"Meningococcal disease is caused by the meningococcus bacteria. It is a leading cause of bacterial meningitis, an infection involving the brain and spinal cord. The bacteria are transmitted via nose and throat droplets, by coughing, sneezing or kissing. Symptoms include nausea, vomiting, sensitivity to light, confusion and sleepiness. Meningococcal disease also causes blood infections. About one in every ten people who get the disease dies from it. The disease may cause survivors to possibly lose a limb, become deaf, have nervous system problems, become developmentally disabled, or suffer seizures or strokes. The Medical Society of the State of New York strongly supports this legislation, which would require that school-age children receive the meningococcal vaccine. MSSNY now urges that the entire New York State Legislature to support this essential public health measure," said MSSNY President, Joseph R. Maldonado, Jr., Md, MSc, MBA, DipEBHC.

There have been repeated outbreaks of meningitis in recent years. In 2015 alone, there have been cases at the University of Rochester, Yale University, Providence College, and the University of Oregon, where six students contracted the disease, including one who died.

According to the U.S. Centers for Disease Control and Prevention (CDC), approximately 1,000 people contract meningitis each year in the United States. Ten to fifteen percent of those diagnosed die of meningococcal disease, and hundreds more lose limbs, hearing, and experience other serious, life-long complications.

The organizations and patient advocacy groups in support of this bill include: The American Academy of Pediatrics, Latino Commission on AIDS, Kimberly Coffey Foundation, March of Dimes, Medical Society of the State of New York, Meningitis Angels, National Meningitis Association, The Nurse Practitioner Association New York State, New York State Academy of Family Physicians, and the New York Chapter of the American College of Physicians.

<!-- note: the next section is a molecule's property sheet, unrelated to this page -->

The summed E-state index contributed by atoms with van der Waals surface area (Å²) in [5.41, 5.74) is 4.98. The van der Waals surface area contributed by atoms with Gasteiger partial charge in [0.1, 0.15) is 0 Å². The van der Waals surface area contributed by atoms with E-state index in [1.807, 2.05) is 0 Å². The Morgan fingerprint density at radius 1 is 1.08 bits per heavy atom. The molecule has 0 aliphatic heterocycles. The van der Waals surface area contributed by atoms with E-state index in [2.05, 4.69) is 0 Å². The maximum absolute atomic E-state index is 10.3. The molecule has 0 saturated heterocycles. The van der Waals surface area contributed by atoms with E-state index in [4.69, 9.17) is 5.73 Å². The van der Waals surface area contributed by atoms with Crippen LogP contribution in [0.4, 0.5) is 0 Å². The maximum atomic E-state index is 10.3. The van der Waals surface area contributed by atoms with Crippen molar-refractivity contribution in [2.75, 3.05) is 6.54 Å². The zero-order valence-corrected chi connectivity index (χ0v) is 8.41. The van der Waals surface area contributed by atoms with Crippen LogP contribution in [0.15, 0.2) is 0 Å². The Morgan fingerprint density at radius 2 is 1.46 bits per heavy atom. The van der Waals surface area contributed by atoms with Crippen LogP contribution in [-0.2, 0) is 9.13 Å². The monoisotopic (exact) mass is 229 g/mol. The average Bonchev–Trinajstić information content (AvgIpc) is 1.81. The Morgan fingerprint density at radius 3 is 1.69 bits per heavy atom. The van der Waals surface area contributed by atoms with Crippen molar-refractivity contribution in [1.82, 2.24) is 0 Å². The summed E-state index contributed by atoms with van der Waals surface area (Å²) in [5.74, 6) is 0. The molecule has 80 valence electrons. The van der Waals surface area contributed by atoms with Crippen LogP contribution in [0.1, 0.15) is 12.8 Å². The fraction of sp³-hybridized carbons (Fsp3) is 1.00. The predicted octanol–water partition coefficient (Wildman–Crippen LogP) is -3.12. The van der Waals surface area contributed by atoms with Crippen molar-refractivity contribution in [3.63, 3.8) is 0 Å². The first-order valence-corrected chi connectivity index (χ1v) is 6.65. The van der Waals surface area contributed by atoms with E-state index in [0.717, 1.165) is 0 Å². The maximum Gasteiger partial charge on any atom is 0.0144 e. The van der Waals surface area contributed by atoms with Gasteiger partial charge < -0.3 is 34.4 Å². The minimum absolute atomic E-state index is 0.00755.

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About GMHC
Gay Men's Health Crisis (GMHC) is the nation's leading provider of HIV/AIDS care, prevention services and advocacy, serving nearly 9,000 people living with HIV/AIDS in New York City, the epidemic's largest U.S. epicenter. As the world's first HIV and AIDS service organization GMHC is an expert in providing services that every person affected by the epidemic deserves. GMHC is on the front lines caring for people who are both HIV negative and positive, including: testing, nutrition, legal, mental health and education services. GMHC also advocates for stronger public policies at the local, state and federal level with the goal of ending AIDS as an epidemic in New York State by 2020. Most recently, GMHC and other HIV/AIDS organizations successfully persuaded the federal government to recommend widespread use of PrEP, a new daily treatment that is over 90% effective in preventing HIV infection. For more information, visit www.gmhc.org.